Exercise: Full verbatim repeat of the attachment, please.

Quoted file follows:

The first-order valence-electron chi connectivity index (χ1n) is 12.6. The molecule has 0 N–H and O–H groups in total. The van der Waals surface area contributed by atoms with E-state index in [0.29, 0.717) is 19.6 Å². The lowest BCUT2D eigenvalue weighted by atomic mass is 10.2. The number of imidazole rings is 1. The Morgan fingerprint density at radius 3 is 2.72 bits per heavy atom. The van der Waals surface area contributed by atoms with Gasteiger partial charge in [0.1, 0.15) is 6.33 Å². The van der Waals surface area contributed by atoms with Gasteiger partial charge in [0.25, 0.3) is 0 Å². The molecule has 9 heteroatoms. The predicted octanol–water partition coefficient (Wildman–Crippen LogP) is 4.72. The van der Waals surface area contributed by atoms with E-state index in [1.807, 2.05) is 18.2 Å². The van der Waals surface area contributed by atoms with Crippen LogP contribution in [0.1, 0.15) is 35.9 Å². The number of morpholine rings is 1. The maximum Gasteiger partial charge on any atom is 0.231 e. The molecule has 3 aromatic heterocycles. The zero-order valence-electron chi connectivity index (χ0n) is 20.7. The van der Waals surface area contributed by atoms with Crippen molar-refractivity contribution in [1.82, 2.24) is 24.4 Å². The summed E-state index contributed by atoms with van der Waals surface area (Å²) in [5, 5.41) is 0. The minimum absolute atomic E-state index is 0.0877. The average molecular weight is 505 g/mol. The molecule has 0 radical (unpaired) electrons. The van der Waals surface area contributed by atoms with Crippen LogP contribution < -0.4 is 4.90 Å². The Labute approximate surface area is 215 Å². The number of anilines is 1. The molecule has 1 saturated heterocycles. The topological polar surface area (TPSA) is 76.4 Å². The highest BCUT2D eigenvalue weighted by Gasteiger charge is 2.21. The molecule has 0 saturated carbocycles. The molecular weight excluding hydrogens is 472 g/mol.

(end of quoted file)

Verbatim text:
The first-order valence-electron chi connectivity index (χ1n) is 12.6. The molecule has 0 N–H and O–H groups in total. The van der Waals surface area contributed by atoms with E-state index in [0.29, 0.717) is 19.6 Å². The lowest BCUT2D eigenvalue weighted by atomic mass is 10.2. The number of imidazole rings is 1. The Morgan fingerprint density at radius 3 is 2.72 bits per heavy atom. The van der Waals surface area contributed by atoms with Gasteiger partial charge in [0.1, 0.15) is 6.33 Å². The van der Waals surface area contributed by atoms with Gasteiger partial charge in [0.25, 0.3) is 0 Å². The molecule has 9 heteroatoms. The predicted octanol–water partition coefficient (Wildman–Crippen LogP) is 4.72. The van der Waals surface area contributed by atoms with E-state index in [1.807, 2.05) is 18.2 Å². The van der Waals surface area contributed by atoms with Crippen LogP contribution in [0.1, 0.15) is 35.9 Å². The number of morpholine rings is 1. The maximum Gasteiger partial charge on any atom is 0.231 e. The molecule has 3 aromatic heterocycles. The zero-order valence-electron chi connectivity index (χ0n) is 20.7. The van der Waals surface area contributed by atoms with Crippen molar-refractivity contribution in [1.82, 2.24) is 24.4 Å². The summed E-state index contributed by atoms with van der Waals surface area (Å²) in [5, 5.41) is 0. The minimum absolute atomic E-state index is 0.0877. The average molecular weight is 505 g/mol. The molecule has 0 radical (unpaired) electrons. The van der Waals surface area contributed by atoms with Crippen LogP contribution < -0.4 is 4.90 Å². The Labute approximate surface area is 215 Å². The number of anilines is 1. The molecule has 1 saturated heterocycles. The topological polar surface area (TPSA) is 76.4 Å². The highest BCUT2D eigenvalue weighted by Gasteiger charge is 2.21. The molecule has 0 saturated carbocycles. The molecular weight excluding hydrogens is 472 g/mol.